The rebirth of the university
in Humboldt and the modern German university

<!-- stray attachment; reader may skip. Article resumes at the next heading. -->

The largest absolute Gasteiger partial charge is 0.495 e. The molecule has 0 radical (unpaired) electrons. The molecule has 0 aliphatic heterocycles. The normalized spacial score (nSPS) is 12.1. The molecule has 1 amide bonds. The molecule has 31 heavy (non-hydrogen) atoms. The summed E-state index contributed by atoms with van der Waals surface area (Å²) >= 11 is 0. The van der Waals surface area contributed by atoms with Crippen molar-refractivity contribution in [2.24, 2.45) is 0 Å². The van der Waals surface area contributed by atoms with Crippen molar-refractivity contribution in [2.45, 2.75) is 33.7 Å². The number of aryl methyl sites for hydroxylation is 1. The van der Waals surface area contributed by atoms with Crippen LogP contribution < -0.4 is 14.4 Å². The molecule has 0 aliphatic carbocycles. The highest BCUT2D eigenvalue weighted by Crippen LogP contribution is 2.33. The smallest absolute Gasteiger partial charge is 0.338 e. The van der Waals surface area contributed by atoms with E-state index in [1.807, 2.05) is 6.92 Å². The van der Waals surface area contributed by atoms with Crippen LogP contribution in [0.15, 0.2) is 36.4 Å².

In the years of occupation after the Second World War, the German debate was characterised by a desire to examine and vitalise the academic heritage. This chapter concentrates on three of the most influential figures in the post-war debate on the German university: philosopher Karl Jaspers, historian Gerhard Ritter, and Germanic philologist Werner Richter. All were older mandarins and all had similar generational experiences: they were born in the 1880s, they had been professors of the humanities during the 1920s, and they had opposed Nazism in different ways. The proposals that Jaspers, Ritter, Richter, and several others formulated during the early post-war period were anything but timeless; they were expressions of the experiences and ideals of a particular generation. These debaters sought a rebirth of the university, but what they witnessed was the swan song of the mandarins.

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